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Safari on Windows Crashes Too Often

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I’m not much of a fan of Apple softwares on Windows. I like iTunes though, even if it’s a bit bulky. I’ve tried using Safari on Windows for its super pleasing font rendering, aesthetics and, of late, some testing on WebKit/KHTML. However, it crashes just too often to be of any serious use and, of course, doesn’t have any DOM inspector. It has a barely usable JavaScript console though.
On a side-note, I’ve read that Safari can work on Linux under Wine. I’ll give it a try sometime. Now, if only I could run iTunes under Wine 🙂 .


Written by Brajesh

January 23, 2008 at 10:25 am


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From: Linus Torvalds
Date: Sat, 1 Dec 2001 00:58:03 GMT
Subject: Re: Coding style – a non-issue

Newsgroups: fa.linux.kernel

On Fri, 30 Nov 2001, Rik van Riel wrote:

> I’m very interested too, though I’ll have to agree with Larry
> that Linux really isn’t going anywhere in particular and seems
> to be making progress through sheer luck.

Hey, that’s not a bug, that’s a FEATURE!

You know what the most complex piece of engineering known to man in the whole solar system is?

Guess what – it’s not Linux, it’s not Solaris, and it’s not your car.

It’s you. And me.

And think about how you and me actually came about – not through any complex design.

Right. “sheer luck”.

Well, sheer luck, AND:
– free availability and _crosspollination_ through sharing of “source code”, although biologists call it DNA.
– a rather unforgiving user environment, that happily replaces bad versions of us with better working versions and thus culls the herd (biologists often call this “survival of the fittest”)
– massive undirected parallel development (“trial and error”)

I’m deadly serious: we humans have _never_ been able to replicate something more complicated than what we ourselves are, yet natural selection did it without even thinking.

Don’t underestimate the power of survival of the fittest.

And don’t EVER make the mistake that you can design something better than what you get from ruthless massively parallel trial-and-error with a feedback cycle. That’s giving your intelligence _much_ too much credit.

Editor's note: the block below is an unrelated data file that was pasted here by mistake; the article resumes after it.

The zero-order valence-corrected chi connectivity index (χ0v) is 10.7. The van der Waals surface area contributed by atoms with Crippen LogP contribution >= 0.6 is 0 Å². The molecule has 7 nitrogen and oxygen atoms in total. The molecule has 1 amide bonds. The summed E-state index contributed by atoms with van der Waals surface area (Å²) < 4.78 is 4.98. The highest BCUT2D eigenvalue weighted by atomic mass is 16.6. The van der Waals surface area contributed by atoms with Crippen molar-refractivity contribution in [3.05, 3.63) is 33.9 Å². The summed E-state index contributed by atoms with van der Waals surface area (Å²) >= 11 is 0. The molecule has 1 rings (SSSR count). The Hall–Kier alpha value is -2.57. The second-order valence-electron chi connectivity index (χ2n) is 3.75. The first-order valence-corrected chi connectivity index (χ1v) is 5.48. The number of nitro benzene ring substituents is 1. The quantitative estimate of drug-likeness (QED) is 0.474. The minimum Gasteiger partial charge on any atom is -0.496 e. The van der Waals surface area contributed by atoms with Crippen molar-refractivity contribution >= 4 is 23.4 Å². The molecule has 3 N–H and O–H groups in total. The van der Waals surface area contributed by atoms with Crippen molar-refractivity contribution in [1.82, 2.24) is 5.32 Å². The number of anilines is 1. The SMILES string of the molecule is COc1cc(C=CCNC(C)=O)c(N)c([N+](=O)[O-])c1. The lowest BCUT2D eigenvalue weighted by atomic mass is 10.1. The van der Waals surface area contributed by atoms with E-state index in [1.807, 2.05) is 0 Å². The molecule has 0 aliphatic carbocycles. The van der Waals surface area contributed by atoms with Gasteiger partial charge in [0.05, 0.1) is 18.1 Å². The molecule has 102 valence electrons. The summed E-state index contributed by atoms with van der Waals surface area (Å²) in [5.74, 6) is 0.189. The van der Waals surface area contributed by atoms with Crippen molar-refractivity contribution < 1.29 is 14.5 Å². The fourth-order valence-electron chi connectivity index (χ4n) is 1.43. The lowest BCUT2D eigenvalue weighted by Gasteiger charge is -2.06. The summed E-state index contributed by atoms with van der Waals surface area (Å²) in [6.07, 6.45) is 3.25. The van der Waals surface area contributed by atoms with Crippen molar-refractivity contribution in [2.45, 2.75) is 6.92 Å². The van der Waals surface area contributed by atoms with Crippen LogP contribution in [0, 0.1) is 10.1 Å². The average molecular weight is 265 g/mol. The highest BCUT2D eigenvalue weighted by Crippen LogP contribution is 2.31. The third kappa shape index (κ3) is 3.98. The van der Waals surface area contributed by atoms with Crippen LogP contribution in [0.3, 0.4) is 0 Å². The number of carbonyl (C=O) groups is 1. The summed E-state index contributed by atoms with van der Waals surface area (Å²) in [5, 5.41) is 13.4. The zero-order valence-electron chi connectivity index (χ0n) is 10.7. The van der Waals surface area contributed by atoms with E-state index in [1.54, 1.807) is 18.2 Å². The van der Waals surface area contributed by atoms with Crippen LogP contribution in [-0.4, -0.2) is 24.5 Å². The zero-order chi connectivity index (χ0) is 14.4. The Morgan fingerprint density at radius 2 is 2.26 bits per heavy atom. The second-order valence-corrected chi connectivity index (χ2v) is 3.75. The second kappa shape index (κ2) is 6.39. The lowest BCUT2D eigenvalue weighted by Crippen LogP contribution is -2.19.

Quite frankly, Sun is doomed. And it has nothing to do with their engineering practices or their coding style.


Written by Brajesh

December 19, 2007 at 11:21 am

Posted in Coding, Culture, Linux

Jetty/JBoss Code Redeployment Slow on Eclipse

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I’ve downloaded Jetty Server Adapter for Eclipse recently. Jetty is supposedly very nimble Java-based HTTP Server and Servlet Container. I’m not sure if I’m doing it wrong, but I find code redeployment very slow and buggy when using Jetty on Eclipse. Even Jboss, another heavy duty application server, is bad on Eclipse with 15-25 second redeployment time.

So far I’ve found only Tomcat to be suitable for development with almost instant redeployment.

Another nuisance is that Jetty relies on the presence of PID file ( on my RHEL 4.2) to determine whether it’s running or not, which is, more often than not, inaccurate as I usually close Eclipse without shutting down Jetty server. Tomcat is much more stable in that sense. However, Jetty seems much more exciting to develop “for” (as opposed to “on”) as it has continuations, a very clever hack/feature.

I suppose that the preferred way to develop on Jetty is to use Maven, and Jetty Server Adapter will improve with future releases of WTP/Eclipse milestones.

Written by Brajesh

December 19, 2007 at 11:18 am